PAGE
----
RIYADH, Saudi Arabia -- Saudi Arabia and the United States said Thursday a renewable, five-day cease-fire in Yemen's war would start soon to facilitate aid to millions of civilians in need, if Iran-backed rebels and their allies also agree to stop fighting.
At a joint news conference, Saudi Foreign Minister Adel al-Jubeir said the kingdom would halt airstrikes in Yemen because it is determined to expand relief assistance to the Yemeni people. Saudi Arabia will provide $274 million in new assistance, he said.
Secretary of State John Kerry said the so-called "humanitarian pause" wouldn't start for several days, enough time for diplomatic efforts to convince the Houthi rebels and their backers to accept the terms of the deal. He said aid organizations also needed time to coordinate the best strategy for getting food, fuel and medicine into and around the country.
The announcement was made after Kerry met King Salman and other top Saudi officials in Riyadh. Kerry praised the king for seeking a peaceful resolution to Yemen's war and for inviting "all relevant parties" to an upcoming peace conference in Saudi Arabia.
Kerry said the cease-fire would mean "no bombing, no shooting" and no repositioning of forces.
But he and al-Jubeir insisted the feasibility of the plan depended on the Houthis and the Iranians agreeing to it and not trying to exploit the lull in fighting. They said they would provide an update Friday in Paris, where they will gather with the foreign ministers of other Arab countries.
The cease-fire pledge comes as the rebels and supporters of former Yemeni President Ali Abdullah Saleh consolidate their hold over parts of the southern port city of Aden. The rebels captured the area's presidential palace, officials said Wednesday, in another sign of their resilience in the face of Saudi-led airstrikes.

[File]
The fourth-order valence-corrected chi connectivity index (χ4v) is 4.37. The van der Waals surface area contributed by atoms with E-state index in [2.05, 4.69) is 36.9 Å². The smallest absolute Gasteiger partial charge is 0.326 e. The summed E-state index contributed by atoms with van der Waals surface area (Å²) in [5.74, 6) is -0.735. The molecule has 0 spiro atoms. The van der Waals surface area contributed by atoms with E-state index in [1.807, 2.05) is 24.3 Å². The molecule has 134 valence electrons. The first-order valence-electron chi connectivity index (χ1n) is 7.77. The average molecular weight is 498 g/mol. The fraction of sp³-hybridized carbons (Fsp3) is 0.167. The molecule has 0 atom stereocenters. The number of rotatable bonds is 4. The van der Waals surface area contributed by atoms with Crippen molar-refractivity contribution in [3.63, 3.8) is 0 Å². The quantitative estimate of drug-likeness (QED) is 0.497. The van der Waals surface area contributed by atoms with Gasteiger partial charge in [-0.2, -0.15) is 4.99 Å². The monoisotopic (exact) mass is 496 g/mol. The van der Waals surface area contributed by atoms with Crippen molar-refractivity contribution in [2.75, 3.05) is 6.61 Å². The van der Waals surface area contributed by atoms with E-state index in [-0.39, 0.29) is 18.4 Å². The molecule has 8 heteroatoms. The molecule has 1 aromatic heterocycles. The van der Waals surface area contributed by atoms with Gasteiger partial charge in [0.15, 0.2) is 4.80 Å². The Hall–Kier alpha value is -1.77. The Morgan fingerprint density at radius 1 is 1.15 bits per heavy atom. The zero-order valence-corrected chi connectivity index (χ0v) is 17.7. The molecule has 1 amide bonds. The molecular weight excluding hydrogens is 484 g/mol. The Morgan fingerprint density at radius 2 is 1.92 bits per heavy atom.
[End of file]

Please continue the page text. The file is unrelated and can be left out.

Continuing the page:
Yemen had long suffered from desperate poverty, political dysfunction and al-Qaida's most lethal branch. It became more unstable in recent months as the Houthis, who are Shiite, seized much of the country and chased Yemen's internationally recognized president into exile. That prompted the Saudis and other Gulf Arab states to intervene. The Saudis also have been backing pro-government forces on the ground trying to fight back against the Houthis.
Kerry met earlier Thursday in the Saudi capital with Yemen's exiled president, Abed Rabbo Mansour Hadi, and his vice president and foreign minister.
"Hopefully we'll see you in Sanaa soon," Hadi told the top American diplomat. Sanaa, Yemen's capital, is controlled by the Houthis.
"Ah," Kerry replied, "there's some work to do."
More strikes by the Saudi-led coalition throughout the country Wednesday killed dozens of rebels, according to security officials. But the mission has shown no sign of achieving its ultimate objectives or pushing the Houthis out of population centers and restoring Hadi's government.
The U.N. says at least 646 civilians have been killed since the start of the bombing campaign March 26. Some 300,000 have been uprooted from their homes.